You can also try placing the heels to the position that makes your legs face straight forward. Pay attention to the relationship of alignment from your toes, to your knees and upper thighs.When your feet are set right, your ankle joints should feel centered, or even hollow. When you are setting your feet it’s also good to lift and spread your toes as high as you can to wake up muscles and broaden your base for greater  balance. If you are set in the feet but your knees seem rotated inwards or outward it may mean you need to develop balance in hip and thigh muscles.


With your alignment set you can now create the synergistic action of engaging the quadriceps to lift the knees and push down through the axis of your legs to “root in” to your feet. This kind of synergistic action should be created in all standing poses and in a similar way, into any part of your body that touches the ground to create lift in another part or vice versa. This makes mountain pose a model for proper asana practice.  At the same time let the lower back lengthen down through the tailbone towards the floor and the pubic bone to lift slightly upwards, if at all. Here you should essentially be making the bowl of your pelvis level with the earth. All of these muscle contractions should be done to create a sense of poise but can also be engaged stronger on exhales to give you a therapeutic alignment “reset” if you will.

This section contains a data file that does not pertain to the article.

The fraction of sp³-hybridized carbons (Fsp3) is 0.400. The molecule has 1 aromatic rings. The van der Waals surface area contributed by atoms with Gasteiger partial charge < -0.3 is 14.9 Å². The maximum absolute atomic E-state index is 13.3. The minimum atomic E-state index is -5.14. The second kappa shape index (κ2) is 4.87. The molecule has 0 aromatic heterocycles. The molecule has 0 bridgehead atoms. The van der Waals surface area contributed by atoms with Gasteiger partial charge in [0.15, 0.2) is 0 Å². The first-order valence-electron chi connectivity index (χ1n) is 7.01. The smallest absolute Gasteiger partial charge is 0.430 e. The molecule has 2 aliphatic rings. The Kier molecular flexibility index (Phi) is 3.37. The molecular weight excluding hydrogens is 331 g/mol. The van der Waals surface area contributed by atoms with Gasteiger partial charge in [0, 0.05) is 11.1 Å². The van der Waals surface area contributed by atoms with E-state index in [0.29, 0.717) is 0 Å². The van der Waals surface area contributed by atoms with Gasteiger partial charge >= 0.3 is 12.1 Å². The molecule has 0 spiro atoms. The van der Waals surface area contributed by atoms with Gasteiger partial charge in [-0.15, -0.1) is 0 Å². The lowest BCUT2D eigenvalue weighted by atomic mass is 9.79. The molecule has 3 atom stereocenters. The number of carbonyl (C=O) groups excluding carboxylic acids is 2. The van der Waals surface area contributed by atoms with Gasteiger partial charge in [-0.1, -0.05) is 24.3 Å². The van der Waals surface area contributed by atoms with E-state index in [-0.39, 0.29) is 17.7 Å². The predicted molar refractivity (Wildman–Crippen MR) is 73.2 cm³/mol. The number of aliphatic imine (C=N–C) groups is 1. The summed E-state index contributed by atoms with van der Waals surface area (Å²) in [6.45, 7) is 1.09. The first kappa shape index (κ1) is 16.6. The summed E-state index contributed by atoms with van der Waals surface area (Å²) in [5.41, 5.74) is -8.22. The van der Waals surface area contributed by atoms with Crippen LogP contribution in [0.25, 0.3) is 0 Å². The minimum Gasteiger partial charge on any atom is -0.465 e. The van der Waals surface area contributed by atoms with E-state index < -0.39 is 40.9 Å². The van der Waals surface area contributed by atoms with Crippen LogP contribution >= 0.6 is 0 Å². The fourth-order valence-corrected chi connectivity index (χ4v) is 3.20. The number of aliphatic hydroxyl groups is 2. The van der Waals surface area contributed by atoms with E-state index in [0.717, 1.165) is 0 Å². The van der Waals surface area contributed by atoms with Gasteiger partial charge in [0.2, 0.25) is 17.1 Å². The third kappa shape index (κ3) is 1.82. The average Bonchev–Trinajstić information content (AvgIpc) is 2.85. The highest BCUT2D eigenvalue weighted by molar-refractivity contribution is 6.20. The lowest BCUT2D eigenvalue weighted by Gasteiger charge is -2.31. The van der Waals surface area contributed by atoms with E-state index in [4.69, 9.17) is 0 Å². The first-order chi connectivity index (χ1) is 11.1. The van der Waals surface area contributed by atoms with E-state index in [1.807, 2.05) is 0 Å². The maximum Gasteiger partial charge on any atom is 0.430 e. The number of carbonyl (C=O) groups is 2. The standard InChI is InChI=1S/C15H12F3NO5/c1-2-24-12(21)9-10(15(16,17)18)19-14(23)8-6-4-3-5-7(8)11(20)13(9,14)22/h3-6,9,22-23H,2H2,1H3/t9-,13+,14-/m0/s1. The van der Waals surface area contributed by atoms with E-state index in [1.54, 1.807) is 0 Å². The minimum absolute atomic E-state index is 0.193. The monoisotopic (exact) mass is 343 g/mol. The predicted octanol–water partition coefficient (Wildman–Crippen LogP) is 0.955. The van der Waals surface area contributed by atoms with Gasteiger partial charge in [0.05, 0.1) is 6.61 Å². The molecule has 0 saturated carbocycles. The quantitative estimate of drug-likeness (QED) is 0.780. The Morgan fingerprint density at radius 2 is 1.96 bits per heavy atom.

While you were doing all that you were probably already beginning to feel your posture growing taller. When you practice focus on the crown of your head and the sensation of being perfectly centered. You may feel slight sways in your posture. Don’t fight them, just feel where the center is, and increase your sensitivity and with practice you’ll stay there more easily. Let your breath also guide you in this. Observing the dimensions of your breath as it changes inside of you is powerful way to learn about your body and your balance. As for arms… I always say arms are for expressing so explore what feels right for your arms. I like to gently turn my palms forward to open the chest for breathing. Keep your head level and your face calm.

mountain pose

To me, mountain pose, and good posture in general, is as if a straight line is passing through the center of my head, the center of my hips, and the center of the earth. My body is soft and open, the spine feels comfortably suspended in the fluids and tissues of the body. I feel equally connected to the earth, aware of space all around me, and a little something extra special pulling me upwards and ever closer to my balance wth the center.


George Anthony

About our Author

George AnthonyGeorge Anthony is a yoga teacher and modern mystic that travels the world training teachers, likes diving into self expanding experiences, and loves to share good energy with all people. He’s the director of Sajeeva Yoga School, musician, artist, novice acrobat, acroyogi, cook, handstand master, and philosopher. Join the vibes!